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Melaleuca densa facts for kids

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Melaleuca densa
Melaleuca densa (foliage and flowers).JPG
Melaleuca densa foliage and flowers
Scientific classification

Melaleuca densa is a shrub in the myrtle family, Myrtaceae and is endemic to the south-west of Western Australia. It is a bushy shrub with profuse cream, yellow or greenish flowers and overlapping leaves on the youngest shoots.


Melaleuca densa grows to a height of about 2–3 m (7–10 ft) and has fibrous, grey or almost white bark. Its leaves are arranged alternately or often in threes around the stem, each leaf 2–9 mm (0.08–0.4 in) long and 1.0–6.7 mm (0.04–0.3 in) wide, oval shaped to almost circular but tapering to a soft point.

The yellow or cream coloured flowers are in heads or spikes at the ends of branches that continue to grow after flowering. Each head has between 15 and 37 individual flowers, making a group up to 25 mm (1 in) long and 20 mm (0.8 in) in diameter. At the base of each flower there are brown, papery, overlapping bracts which fall off as the flowers develop. The stamens are arranged in 5 bundles around the flower, each bundle containing 3 to 6 stamens. Flowering occurs from August to September but sometimes continues to December. The fruit are woody capsules 1.8–2.6 mm (0.07–0.1 in) long with the sepals remaining as rounded teeth.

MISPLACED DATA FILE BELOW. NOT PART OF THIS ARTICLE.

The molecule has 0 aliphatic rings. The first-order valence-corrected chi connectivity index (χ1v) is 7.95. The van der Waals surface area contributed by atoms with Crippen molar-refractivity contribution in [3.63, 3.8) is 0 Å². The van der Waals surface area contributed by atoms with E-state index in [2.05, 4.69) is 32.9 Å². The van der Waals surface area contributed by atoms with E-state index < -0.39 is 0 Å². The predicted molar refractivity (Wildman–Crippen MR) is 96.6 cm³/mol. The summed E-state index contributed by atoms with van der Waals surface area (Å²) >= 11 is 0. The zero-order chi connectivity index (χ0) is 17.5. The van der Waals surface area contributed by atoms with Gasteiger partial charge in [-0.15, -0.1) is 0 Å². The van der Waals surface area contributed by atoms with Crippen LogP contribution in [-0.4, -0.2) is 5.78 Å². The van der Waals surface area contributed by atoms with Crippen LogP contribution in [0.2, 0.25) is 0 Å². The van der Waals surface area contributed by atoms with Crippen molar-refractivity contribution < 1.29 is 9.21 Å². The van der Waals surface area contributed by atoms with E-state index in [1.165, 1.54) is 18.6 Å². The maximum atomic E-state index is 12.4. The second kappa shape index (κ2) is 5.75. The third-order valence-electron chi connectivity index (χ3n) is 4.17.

Taxonomy and naming

This species was first formally described in 1812 by Robert Brown in Hortus Kewensis. The reason Brown chose the specific epithet (densa) is not known but it is from the Latin densus, meaning "dense", and may refer to the density of the leaves or of the flowers in the inflorescence.

Distribution and habitat

Melaleuca densa occurs from the Stirling Range to Augusta in the Avon Wheatbelt, Esperance Plains, Jarrah Forest, Mallee, Swan Coastal Plain and Warren biogeographic regions. It grows sandy or clayey soils in seasonally wet flats, in swamps and on riverbanks.

Conservation status

Melaleuca densa is listed as "not threatened" by the Government of Western Australia Department of Parks and Wildlife.


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